Tree-thinning Effort Affecting Christmas Tree Cutting Program



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(Reno, NV)
Tuesday, December 10, 2013

The U.S. Forest Service says the trees in Lake Tahoe aren’t healthy because fire suppression has let small fir trees grow that compete for water with big Jeffery Pines.

“[It makes] it more difficult for the Jeffery Pine to survive and thrive,” says Rita Mustatia with the U.S. Forest Service.

Rita Mustatia with the U.S. Forest Service says a popular public Christmas Tree Cutting Program helped by issuing thousands of permits to cut down the firs. But this year, there are 1,000 fewer permits. Mustatia says contracted forest thinning is making it more difficult for the public to find small trees and the Christmas Tree Cutting Program is being evaluated.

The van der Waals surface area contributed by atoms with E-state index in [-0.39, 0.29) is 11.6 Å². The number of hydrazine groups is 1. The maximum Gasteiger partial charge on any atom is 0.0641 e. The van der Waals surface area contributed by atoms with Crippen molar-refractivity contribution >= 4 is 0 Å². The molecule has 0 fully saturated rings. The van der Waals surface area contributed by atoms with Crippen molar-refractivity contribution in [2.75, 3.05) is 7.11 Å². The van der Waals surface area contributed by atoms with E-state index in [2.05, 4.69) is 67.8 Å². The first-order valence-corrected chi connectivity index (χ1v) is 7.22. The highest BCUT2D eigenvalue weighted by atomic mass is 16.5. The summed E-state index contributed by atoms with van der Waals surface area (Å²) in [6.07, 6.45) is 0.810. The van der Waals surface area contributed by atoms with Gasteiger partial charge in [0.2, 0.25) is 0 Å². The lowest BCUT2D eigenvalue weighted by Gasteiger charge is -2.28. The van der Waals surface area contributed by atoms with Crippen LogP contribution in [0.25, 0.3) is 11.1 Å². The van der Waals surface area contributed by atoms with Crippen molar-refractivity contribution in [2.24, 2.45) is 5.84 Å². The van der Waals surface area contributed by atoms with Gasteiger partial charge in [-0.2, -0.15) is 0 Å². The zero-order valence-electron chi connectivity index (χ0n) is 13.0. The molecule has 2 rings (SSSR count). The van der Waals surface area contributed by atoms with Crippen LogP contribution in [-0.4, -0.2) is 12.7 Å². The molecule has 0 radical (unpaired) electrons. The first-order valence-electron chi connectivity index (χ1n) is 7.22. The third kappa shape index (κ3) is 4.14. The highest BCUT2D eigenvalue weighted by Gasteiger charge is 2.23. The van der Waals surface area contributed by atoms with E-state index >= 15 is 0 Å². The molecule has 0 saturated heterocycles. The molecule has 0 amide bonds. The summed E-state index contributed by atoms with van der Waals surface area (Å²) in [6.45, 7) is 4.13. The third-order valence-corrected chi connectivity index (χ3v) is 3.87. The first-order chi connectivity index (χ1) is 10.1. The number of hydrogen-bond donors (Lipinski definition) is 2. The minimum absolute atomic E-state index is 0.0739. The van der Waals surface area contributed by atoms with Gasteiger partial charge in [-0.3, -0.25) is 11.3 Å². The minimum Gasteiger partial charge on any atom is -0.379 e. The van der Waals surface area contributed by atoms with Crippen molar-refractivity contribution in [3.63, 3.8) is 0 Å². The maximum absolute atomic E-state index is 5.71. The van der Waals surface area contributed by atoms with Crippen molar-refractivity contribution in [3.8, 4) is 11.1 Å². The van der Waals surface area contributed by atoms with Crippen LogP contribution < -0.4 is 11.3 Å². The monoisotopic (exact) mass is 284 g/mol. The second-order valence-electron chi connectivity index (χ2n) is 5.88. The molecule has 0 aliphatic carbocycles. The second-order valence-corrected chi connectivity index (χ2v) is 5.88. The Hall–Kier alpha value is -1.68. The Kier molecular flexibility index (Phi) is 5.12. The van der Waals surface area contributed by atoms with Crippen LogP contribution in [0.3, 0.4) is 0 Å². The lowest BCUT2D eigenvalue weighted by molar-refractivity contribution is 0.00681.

Mustatia says the service is trying to keep the program alive by maintaining a certain number of permits that is "reasonable for a sustained program over time knowing that it might get more difficult with all the thinning that's going on."

Forest thinning will double to 10,000 acres in the next few years at a cost of $9 to $25 million dollars. Forest thinning field work around Incline Village will begin this summer.

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